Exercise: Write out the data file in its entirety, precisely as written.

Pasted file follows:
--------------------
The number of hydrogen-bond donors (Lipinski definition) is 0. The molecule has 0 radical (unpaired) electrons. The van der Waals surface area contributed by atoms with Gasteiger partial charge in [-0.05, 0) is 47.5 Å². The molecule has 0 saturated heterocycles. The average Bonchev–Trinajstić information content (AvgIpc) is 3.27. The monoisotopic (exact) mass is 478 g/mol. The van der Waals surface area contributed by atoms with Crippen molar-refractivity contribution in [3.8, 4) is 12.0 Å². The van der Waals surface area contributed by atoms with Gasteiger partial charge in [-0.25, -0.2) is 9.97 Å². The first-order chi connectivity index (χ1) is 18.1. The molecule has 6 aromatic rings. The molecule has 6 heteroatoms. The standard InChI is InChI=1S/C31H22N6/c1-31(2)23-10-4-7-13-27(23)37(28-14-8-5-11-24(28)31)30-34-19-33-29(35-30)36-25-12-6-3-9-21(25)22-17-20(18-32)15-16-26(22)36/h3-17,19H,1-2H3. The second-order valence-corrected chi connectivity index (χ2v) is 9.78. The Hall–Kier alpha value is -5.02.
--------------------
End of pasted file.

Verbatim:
The number of hydrogen-bond donors (Lipinski definition) is 0. The molecule has 0 radical (unpaired) electrons. The van der Waals surface area contributed by atoms with Gasteiger partial charge in [-0.05, 0) is 47.5 Å². The molecule has 0 saturated heterocycles. The average Bonchev–Trinajstić information content (AvgIpc) is 3.27. The monoisotopic (exact) mass is 478 g/mol. The van der Waals surface area contributed by atoms with Crippen molar-refractivity contribution in [3.8, 4) is 12.0 Å². The van der Waals surface area contributed by atoms with Gasteiger partial charge in [-0.25, -0.2) is 9.97 Å². The first-order chi connectivity index (χ1) is 18.1. The molecule has 6 aromatic rings. The molecule has 6 heteroatoms. The standard InChI is InChI=1S/C31H22N6/c1-31(2)23-10-4-7-13-27(23)37(28-14-8-5-11-24(28)31)30-34-19-33-29(35-30)36-25-12-6-3-9-21(25)22-17-20(18-32)15-16-26(22)36/h3-17,19H,1-2H3. The second-order valence-corrected chi connectivity index (χ2v) is 9.78. The Hall–Kier alpha value is -5.02.